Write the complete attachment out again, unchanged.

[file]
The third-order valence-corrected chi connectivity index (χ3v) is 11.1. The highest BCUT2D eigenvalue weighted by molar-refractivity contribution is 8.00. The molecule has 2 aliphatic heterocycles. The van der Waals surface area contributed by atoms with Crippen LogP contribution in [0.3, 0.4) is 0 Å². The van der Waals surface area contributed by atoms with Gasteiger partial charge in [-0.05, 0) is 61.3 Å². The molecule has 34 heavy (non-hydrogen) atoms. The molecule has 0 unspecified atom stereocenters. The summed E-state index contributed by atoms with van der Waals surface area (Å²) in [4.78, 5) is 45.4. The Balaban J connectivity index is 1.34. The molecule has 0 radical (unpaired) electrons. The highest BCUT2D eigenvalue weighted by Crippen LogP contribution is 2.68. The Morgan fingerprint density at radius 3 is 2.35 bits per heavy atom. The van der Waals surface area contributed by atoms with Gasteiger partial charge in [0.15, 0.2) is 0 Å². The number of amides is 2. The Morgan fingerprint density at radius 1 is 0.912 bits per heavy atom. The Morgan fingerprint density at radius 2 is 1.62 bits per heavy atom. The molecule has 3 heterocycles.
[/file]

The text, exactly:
The third-order valence-corrected chi connectivity index (χ3v) is 11.1. The highest BCUT2D eigenvalue weighted by molar-refractivity contribution is 8.00. The molecule has 2 aliphatic heterocycles. The van der Waals surface area contributed by atoms with Crippen LogP contribution in [0.3, 0.4) is 0 Å². The van der Waals surface area contributed by atoms with Gasteiger partial charge in [-0.05, 0) is 61.3 Å². The molecule has 34 heavy (non-hydrogen) atoms. The molecule has 0 unspecified atom stereocenters. The summed E-state index contributed by atoms with van der Waals surface area (Å²) in [4.78, 5) is 45.4. The Balaban J connectivity index is 1.34. The molecule has 0 radical (unpaired) electrons. The highest BCUT2D eigenvalue weighted by Crippen LogP contribution is 2.68. The Morgan fingerprint density at radius 3 is 2.35 bits per heavy atom. The van der Waals surface area contributed by atoms with Gasteiger partial charge in [0.15, 0.2) is 0 Å². The number of amides is 2. The Morgan fingerprint density at radius 1 is 0.912 bits per heavy atom. The Morgan fingerprint density at radius 2 is 1.62 bits per heavy atom. The molecule has 3 heterocycles.